PHOENIX (AP) — Arizona House Republicans on Wednesday pushed ahead with their new plan to universally expand the state’s private school voucher program that they tied to new funding for schools in a bid to prevent an electoral referendum.

Majority Republicans see the effort as the culmination of more than a decade of work to expand parents’ ability to bypass traditional district schools and autonomous charter schools and allow parents to use the public money to pay school fees in religious or private schools.

But public school advocates slammed the proposal at a press conference held just before the House Ways and Means Committee heard testimony on the proposal and eventually presented it to the full House. House in a 6 to 4 vote.

They argue that Arizona voters overwhelmingly rejected a similar expansion just four years ago and that the state’s public schools remain woefully underfunded despite new spending approved by the Legislature and the Republican governor. Doug Ducey in recent years.

“We must prioritize fully funding our public education system,” Tempe educator Rodrigo Palacios said at the press conference. “Siphoning desperately needed funds from public schools by funding an expansion of voter-opposed vouchers … runs counter to the wishes of Arizonans and the needs of our families.”

Palacios was joined by other speakers at the event organized by education groups, including Save Our Schools Arizona, which was formed to oppose the latest expansion of universal school vouchers enacted by the legislature. .

Save Our Schools executive director Beth Lewis, a public school teacher, later told the committee that all she heard from Republicans on Capitol Hill was criticism of public schools and public school teachers.

“It’s deployed time and time again to sell private school vouchers under the guise of choice,” Lewis said. “These vouchers are a ploy to line the pockets of the rich.”

She called the voucher program, officially called Empowerment Scholarship Accounts, “a scam.”

The proposals are championed by House Majority Leader Ben Toma, who said he worked for months to craft the “school choice” proposal and disputed that the 2018 vote showed Arizonans did not want an expansion of the ESA program.

“Yes, voters invalidated a flawed solution,” Toma said. “It’s very different and the situation is very different now than it was then.”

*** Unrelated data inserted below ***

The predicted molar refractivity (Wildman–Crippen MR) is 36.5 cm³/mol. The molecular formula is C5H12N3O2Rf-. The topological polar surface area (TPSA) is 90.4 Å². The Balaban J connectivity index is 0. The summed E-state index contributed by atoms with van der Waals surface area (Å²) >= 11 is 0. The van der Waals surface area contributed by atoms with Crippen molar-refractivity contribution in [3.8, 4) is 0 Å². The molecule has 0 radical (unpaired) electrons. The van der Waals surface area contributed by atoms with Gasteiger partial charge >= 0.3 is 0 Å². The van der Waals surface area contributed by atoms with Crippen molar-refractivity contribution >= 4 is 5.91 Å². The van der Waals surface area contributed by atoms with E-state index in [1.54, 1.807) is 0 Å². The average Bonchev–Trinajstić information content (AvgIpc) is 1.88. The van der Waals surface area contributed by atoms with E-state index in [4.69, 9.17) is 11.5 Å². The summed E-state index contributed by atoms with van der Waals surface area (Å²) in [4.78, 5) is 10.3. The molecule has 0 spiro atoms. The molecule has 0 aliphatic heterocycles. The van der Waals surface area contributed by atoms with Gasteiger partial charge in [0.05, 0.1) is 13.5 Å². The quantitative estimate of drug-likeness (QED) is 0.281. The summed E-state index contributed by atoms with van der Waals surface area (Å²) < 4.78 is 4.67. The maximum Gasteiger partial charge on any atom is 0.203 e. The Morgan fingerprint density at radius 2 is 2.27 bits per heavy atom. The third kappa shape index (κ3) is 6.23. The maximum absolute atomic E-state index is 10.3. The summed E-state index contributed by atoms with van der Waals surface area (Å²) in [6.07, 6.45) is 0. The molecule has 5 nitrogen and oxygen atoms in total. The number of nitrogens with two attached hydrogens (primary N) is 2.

The Arizona constitution allows opponents of laws enacted by the Legislative Assembly and signed by the governor to block them by collecting the signatures of 5% of qualified voters. If they do, the measure is listed on the next general election ballot. The previous expansion was rejected by two-thirds of voters in the state.

The new voucher expansion proposal contains a poison pill designed to prevent this effort. It is tied to funding for new schools, $200 million in ongoing cash, and an additional $200 million in one-time money, and that funding will only be allocated if the voucher expansion is signed into law and goes into effect.

Democrats, united against the voucher bill, liked parts of the school funding proposal. The $200 million in ongoing cash provides additional money to low-income schools called “opportunity weight” and increases funding for students who are just learning English.

“We really need to (give) more funding to students who are living in poverty and are getting free and discounted lunch,” said Democratic Rep. Kelli Butler of Paradise Valley. “So that’s a shocking inclusion in this bill and I’m glad to see it there.”

But she and other Democrats have criticized other parts of the school funding bill, including the $200 million in one-time cash and that while the voucher expansion will go into effect July 1, the new funding will not take effect until July 2023.

“Tying this to vouchers doesn’t make sense,” Tempe Democratic Rep. Mitzi Epstein said. “There is no relevant link in there except the political link.”

Toma defended tying the bills, noting that it is similar to normal budget negotiations and the related horse trade.

“In order to get my vote and many other Conservative votes on additional K-12 spending…we’re tying it to something else,” Toma said. “Overall, it ends up being something we can all support.”

The fate of the voucher expansion plan is uncertain, as Republicans only hold a one-vote majority in the House and Senate and there is at least one GOP member in both chambers who does not. has not pledged to support the measures. He has no Democratic support.

Republican Senator Paul Boyer said Wednesday he was considering the proposal but had concerns. And Rep. Michelle Udall said Tuesday she either wants more accountability than the limited testing currently in the plan or a lot more money for K-12 schools.

Finding money, for once, is not a problem. The state is sitting on an unprecedented surplus of more than $5.3 billion, even accounting for $1.7 billion in income tax cuts enacted by the Legislature against the United Democratic opposition. last year.